Tax treatment of scholarships
Receiving a scholarship is exciting and can be beneficial in paying for education costs, but the tax effects of such scholarships can be confusing.
Scholarships (and fellowships) are generally tax-free, whether for elementary or high school students, for college or graduate students, or for students at accredited vocational schools. It makes no difference whether the scholarship takes the form of a direct payment to the individual or a tuition reduction.
However, for the scholarship to be tax-free, certain conditions must be satisfied. The most important are that the award must be used for tuition and related expenses (and not for room and board) and that it must not be compensation for services.
Tuition and related expenses. A scholarship is tax-free only to the extent it is used to pay for (1) tuition and fees required to attend the school or (2) fees, books, supplies, and equipment required of all students in a particular course. For example, if a computer is recommended but not required, buying one wouldn't qualify. Other expenses that don't qualify include the cost of room and board, travel, research, and clerical help.
To the extent a scholarship award isn't used for qualifying items, it is taxable. The recipient is responsible for establishing how much of the award was used for qualified tuition and related expenses so as to be tax-free. You should maintain records (e.g., copies of bills, receipts, cancelled checks) that reflect the use of the scholarship money.
Scholarship award can't be payment for services. Subject to limited exceptions, a scholarship isn't tax-free if the payments are linked to services that your child performs as a condition for receiving the award, even if those services are required of all degree candidates. Thus, a stipend your child receives for required teaching, research, or other services is taxable, even if the child uses the money for tuition or related expenses.
Returns and records. If the scholarship is tax-free and your child has no other income, the award doesn't have to be reported on a return. However, any portion of the award that is taxable as payment for services is treated as wages, and the payor should withhold accordingly. Estimated tax payments may have to be made if the payor doesn't withhold enough tax. Your child should receive a Form W-2 showing the amount of these "wages" and the amount of tax withheld, but any portion of the award that is taxable must be reported, even if no Form W-2 is received.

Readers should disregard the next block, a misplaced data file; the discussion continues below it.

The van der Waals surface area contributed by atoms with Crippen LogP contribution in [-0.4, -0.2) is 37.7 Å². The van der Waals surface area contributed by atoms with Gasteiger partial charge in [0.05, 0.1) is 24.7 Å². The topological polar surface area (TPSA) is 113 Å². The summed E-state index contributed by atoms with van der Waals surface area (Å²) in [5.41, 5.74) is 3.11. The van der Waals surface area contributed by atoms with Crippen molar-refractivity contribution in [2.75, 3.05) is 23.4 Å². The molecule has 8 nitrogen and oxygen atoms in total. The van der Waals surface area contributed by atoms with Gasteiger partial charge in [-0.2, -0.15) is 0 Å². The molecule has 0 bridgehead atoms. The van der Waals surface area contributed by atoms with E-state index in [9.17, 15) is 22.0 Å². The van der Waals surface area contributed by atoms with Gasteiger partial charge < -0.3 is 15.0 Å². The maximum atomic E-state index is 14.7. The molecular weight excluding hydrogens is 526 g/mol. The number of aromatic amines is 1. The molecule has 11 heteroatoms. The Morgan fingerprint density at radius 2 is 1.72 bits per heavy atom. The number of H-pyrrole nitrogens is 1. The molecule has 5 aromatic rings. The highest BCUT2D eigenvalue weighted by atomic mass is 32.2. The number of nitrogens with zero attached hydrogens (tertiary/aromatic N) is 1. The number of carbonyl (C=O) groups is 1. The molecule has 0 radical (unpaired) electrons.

Your child's award can have the following impact on these related tax issues:
(1) The dependency exemption (suspended for 2018-2025) that you claim for your child shouldn't be threatened by the scholarship. To claim an individual as your dependent, you must meet a support test. Although education is a support item, a special rule provides that educational costs covered by a scholarship (or fellowship) for a dependent who is a child of the taxpayer (but not for other dependents) aren't included in the calculation of total support.
(2) Any scholarship amounts that are taxable to the student will also increase your child's standard deduction. As noted above, to the extent scholarship funds are spent on room, board, or other nonqualifying expenses, the award is taxable. But the portion that's taxable to the student can be absorbed by a higher standard deduction. Because that taxable portion is treated as "earned income" (for purposes of the calculation of the standard deduction amount for dependents, see below), the student will qualify for a higher standard deduction.
The standard deduction allowed to dependents for 2019 is the greater of: (a) $1,100 or (b) $350 plus the dependent's earned income. But the standard deduction can't be more than the regular standard deduction ($12,200 for 2019 for single taxpayers). Thus, even though part of a scholarship is taxable, it may be "covered" by the standard deduction.
Example. T is a dependent of his parents. T's only income is $3,000 T received as part of a scholarship, which is taxable because it was applied to cover T's costs of room and board. Since the $3,000 is treated as earned income, T is entitled to a $3,350 standard deduction, which reduces his taxable income to zero.
(3) The tax-free scholarship may limit other higher education tax benefits to which you or your child may be entitled. Neither you nor your child may claim a credit, deduction, or exclusion for expenses paid with tax-free scholarship funds.
Thus, if your child receives a tax-free scholarship and his or her higher education expenses also qualify for any of the following credits, deductions, and exclusions, the expenses taken into account in computing any of these other benefits must first be reduced by the tax-free amounts used to pay the expenses:
American Opportunity tax credit and Lifetime Learning credit.
Deduction for interest on student loans.
Coverdell ESA distribution exclusion.
Qualified tuition (529) plan distribution exclusion.
Savings bond interest exclusion.
Please if you wish to discuss these or related matters further.